Plastic’s Marine Life Impact Detailed

OCEAN CITY — While it is widely known plastic in the ocean and other waterways can have a devastating effect on marine life, a comprehensive report released this week documents the damage.

A report released this week by the environmental advocacy group Oceana calls for stronger policies to reduce production and distribution of single-use plastic. Oceana surveyed dozens of government agencies, organizations and institutions around the country, including the mid-Atlantic, that collect data on the impact of plastic on marine animals to compile the alarming report.

The survey found evidence of roughly 1,800 animals from 40 different species swallowing or becoming entangled in plastic. Of those 1,800, about 88% were species listed as endangered or threatened with extinction under the Endangered Species Act.

Those statistics are likely conservative because they highlight documented cases where marine animals were found deceased and their deaths attributed to ingesting or becoming entangled with plastic, or animals that were discovered entangled and rescued. The data does not include those marine animals killed by ingesting or becoming entangled in plastic and are never documented, according to report author Christ Leavitt, who serves as Oceana plastics campaign director.

“This report is merely a snapshot of what’s happening to the animals inhabiting plastic-polluted waters around the U.S.,” she said. “Imagine how great the numbers would be if they included the animals not observed or documented by humans.”

The report’s intent is to raise awareness about the dangers of single-use plastic that finds its ways into the ocean and other waterways, according to report author and senior Oceana scientist Dr. Kimberly Warner.

“Before now, the evidence that many U.S. marine mammals and sea turtles were being harmed by plastic was not compiled in one place,” she said. “While there may never be a complete account of the fate of all marine animals impacted by plastic, this report paints a grim picture.”

Bags, balloons, recreational fishing line, and food wrappers were the most common types of identifiable plastic consumed by the impacted animals. Bags, balloons with strings and sheeting were the most common types of plastic found entangling marine animals. Other items identified in the report included bottle caps, water bottles, straws, plastic chairs, plastic utensils, sandwich bags, polystyrene cups and kid’s toys.

Marine animals swallow plastic when they mistake it for food, or inadvertently swallow while feeding or swimming. Once swallowed, plastic can obstruct their digestion or lacerate their stomachs and intestines, which interfere with their ability to feed and often leads to starvation and death. The research determined some marine animals perish after ingesting just one small piece of plastic.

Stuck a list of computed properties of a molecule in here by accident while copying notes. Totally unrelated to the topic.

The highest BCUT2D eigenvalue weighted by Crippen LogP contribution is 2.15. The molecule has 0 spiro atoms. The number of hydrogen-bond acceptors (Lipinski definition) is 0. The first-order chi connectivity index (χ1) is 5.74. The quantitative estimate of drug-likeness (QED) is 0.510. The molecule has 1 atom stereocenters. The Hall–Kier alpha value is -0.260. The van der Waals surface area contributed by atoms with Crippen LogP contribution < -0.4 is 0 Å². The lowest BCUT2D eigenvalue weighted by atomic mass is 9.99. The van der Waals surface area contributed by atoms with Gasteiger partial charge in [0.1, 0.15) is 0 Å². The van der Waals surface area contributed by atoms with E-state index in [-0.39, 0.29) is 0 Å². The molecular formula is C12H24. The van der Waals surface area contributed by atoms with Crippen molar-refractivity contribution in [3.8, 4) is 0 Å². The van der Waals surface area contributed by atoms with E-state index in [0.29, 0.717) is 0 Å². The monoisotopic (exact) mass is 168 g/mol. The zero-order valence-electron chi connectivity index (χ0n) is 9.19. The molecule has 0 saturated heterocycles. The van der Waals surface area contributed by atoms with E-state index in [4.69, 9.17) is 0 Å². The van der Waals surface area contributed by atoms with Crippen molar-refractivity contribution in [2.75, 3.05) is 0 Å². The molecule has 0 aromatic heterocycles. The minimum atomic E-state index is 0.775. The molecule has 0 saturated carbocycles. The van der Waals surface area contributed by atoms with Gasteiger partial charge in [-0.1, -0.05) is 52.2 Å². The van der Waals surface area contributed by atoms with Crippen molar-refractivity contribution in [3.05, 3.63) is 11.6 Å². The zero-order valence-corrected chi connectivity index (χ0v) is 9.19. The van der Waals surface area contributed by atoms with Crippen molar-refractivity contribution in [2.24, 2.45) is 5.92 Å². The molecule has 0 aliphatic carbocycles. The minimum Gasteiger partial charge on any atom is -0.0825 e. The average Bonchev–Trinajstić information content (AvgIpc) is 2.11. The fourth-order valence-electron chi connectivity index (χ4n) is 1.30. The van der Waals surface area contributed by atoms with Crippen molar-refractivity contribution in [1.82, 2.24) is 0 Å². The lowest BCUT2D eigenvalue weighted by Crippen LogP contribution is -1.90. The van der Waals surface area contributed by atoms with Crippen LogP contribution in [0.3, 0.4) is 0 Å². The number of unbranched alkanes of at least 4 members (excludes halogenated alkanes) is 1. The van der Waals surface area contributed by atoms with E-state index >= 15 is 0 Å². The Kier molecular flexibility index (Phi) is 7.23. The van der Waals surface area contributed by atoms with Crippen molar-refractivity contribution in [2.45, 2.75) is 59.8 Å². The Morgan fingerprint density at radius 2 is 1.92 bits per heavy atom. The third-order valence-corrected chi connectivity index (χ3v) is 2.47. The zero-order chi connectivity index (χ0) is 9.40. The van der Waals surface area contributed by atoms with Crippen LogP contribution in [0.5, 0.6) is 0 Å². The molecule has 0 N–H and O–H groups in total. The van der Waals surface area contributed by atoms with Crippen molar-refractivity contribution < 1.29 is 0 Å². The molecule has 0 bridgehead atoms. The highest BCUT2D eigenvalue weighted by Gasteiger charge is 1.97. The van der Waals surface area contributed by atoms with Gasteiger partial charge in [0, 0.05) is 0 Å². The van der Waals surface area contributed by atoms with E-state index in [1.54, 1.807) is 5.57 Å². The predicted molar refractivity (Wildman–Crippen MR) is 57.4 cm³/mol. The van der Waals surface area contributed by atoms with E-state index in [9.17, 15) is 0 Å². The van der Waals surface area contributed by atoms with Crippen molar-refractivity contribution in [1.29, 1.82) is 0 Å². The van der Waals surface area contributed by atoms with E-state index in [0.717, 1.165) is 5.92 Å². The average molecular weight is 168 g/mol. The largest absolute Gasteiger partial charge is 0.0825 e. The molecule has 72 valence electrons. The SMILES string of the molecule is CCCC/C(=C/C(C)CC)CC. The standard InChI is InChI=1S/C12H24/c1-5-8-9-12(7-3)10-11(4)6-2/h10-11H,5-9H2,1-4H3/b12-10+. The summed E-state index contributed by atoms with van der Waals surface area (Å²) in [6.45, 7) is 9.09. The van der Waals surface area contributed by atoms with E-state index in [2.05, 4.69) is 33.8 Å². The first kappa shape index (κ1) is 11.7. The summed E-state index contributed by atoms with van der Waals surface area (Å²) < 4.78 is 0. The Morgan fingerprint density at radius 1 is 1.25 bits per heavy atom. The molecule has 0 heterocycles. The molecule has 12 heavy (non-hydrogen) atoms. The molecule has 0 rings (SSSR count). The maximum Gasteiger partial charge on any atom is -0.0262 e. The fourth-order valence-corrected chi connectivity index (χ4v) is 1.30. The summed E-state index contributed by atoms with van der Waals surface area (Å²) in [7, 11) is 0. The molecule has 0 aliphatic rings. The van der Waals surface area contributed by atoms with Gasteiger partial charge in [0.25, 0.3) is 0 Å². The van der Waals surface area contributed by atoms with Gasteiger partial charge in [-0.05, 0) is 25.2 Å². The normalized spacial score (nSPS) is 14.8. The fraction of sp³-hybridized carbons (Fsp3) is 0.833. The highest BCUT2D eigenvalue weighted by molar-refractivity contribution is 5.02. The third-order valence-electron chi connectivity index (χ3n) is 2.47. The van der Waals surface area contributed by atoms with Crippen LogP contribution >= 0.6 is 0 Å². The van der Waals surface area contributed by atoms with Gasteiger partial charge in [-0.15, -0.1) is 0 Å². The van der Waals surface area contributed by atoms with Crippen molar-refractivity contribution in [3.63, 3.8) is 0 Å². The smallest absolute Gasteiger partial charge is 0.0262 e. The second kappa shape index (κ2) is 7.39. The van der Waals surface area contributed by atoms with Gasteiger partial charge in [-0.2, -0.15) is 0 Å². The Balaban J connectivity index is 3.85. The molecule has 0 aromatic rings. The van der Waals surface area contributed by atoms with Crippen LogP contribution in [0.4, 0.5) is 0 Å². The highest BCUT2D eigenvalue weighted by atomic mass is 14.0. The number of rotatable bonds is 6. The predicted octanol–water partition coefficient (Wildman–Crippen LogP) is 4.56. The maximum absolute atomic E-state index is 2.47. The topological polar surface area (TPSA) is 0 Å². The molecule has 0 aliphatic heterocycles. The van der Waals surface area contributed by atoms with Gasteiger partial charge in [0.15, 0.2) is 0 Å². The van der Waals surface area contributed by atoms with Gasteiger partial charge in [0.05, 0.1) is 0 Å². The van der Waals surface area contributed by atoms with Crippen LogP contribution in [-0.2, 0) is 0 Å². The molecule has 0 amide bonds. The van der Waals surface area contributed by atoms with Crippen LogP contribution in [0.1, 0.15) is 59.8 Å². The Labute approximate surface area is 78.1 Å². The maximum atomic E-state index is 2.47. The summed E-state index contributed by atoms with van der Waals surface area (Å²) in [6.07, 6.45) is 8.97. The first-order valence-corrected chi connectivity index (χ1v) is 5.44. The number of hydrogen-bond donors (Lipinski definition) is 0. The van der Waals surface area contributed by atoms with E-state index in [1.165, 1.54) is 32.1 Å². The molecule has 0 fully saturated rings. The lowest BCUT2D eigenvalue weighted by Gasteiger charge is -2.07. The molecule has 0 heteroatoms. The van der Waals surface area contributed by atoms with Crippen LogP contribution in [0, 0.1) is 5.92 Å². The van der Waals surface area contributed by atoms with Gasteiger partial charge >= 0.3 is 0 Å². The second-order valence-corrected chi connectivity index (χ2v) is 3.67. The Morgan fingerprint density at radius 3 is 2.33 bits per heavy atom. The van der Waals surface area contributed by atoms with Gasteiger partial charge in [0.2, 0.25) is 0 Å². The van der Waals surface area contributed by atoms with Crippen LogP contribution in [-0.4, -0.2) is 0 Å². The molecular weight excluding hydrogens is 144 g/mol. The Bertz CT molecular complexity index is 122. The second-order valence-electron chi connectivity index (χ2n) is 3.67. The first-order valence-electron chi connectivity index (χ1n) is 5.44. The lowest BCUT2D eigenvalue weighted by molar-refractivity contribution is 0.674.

The harmful effects of plastic are not discriminatory. Nearly every species of ocean life is affected, especially sea turtles, seals, whales and other marine mammals. The report asserts 15 metric tons of plastic finds its way into the ocean every year. The equates to about two garbage trucks worth of plastic entering the ocean every minute.

“The world is hooked on plastic because the industry continues to find increasingly more ways to force this persistent pollutant into our everyday routines, and it’s choking, strangling and drowning marine life,” said Warner. “This report shows a wide range of single-use plastic jeopardizing marine animals, and it’s not just the items the first come to mind like bags, balloons and bottlecaps. These animals are consuming or being entangled in everything from zip-ties and dental floss to those mesh onion bags you see at the grocery store.”

About The Author: Shawn Soper

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Shawn Soper has been with The Dispatch since 2000. He began as a staff writer covering various local government beats and general stories. His current positions include managing editor and sports editor. Growing up in Baltimore before moving to Ocean City full time three decades ago, Soper graduated from Loch Raven High School in 1981 and from Towson University in 1985 with degrees in mass communications with a journalism concentration and history.